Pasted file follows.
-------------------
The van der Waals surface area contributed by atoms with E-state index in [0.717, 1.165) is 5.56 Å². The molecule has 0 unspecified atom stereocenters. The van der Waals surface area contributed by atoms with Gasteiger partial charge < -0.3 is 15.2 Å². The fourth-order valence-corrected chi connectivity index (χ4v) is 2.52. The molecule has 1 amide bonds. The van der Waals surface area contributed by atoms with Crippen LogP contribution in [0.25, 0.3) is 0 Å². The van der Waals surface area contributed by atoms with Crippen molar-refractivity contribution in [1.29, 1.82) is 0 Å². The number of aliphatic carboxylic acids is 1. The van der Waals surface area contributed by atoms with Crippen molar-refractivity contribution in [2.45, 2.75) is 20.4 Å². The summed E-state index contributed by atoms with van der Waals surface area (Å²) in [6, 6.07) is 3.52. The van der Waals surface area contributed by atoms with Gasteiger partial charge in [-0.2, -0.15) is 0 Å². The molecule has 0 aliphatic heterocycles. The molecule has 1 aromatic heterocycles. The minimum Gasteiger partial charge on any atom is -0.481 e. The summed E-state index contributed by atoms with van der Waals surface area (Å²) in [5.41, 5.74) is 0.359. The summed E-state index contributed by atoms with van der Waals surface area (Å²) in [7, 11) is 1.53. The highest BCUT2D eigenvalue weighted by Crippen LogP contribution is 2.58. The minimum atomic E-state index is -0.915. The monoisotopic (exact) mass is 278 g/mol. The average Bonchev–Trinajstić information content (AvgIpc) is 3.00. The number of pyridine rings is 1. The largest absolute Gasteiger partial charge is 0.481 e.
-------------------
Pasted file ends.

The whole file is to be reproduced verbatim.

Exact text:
The van der Waals surface area contributed by atoms with E-state index in [0.717, 1.165) is 5.56 Å². The molecule has 0 unspecified atom stereocenters. The van der Waals surface area contributed by atoms with Gasteiger partial charge < -0.3 is 15.2 Å². The fourth-order valence-corrected chi connectivity index (χ4v) is 2.52. The molecule has 1 amide bonds. The van der Waals surface area contributed by atoms with Crippen LogP contribution in [0.25, 0.3) is 0 Å². The van der Waals surface area contributed by atoms with Crippen molar-refractivity contribution in [1.29, 1.82) is 0 Å². The number of aliphatic carboxylic acids is 1. The van der Waals surface area contributed by atoms with Crippen molar-refractivity contribution in [2.45, 2.75) is 20.4 Å². The summed E-state index contributed by atoms with van der Waals surface area (Å²) in [6, 6.07) is 3.52. The van der Waals surface area contributed by atoms with Gasteiger partial charge in [-0.2, -0.15) is 0 Å². The molecule has 0 aliphatic heterocycles. The molecule has 1 aromatic heterocycles. The minimum Gasteiger partial charge on any atom is -0.481 e. The summed E-state index contributed by atoms with van der Waals surface area (Å²) in [5.41, 5.74) is 0.359. The summed E-state index contributed by atoms with van der Waals surface area (Å²) in [7, 11) is 1.53. The highest BCUT2D eigenvalue weighted by Crippen LogP contribution is 2.58. The minimum atomic E-state index is -0.915. The monoisotopic (exact) mass is 278 g/mol. The average Bonchev–Trinajstić information content (AvgIpc) is 3.00. The number of pyridine rings is 1. The largest absolute Gasteiger partial charge is 0.481 e.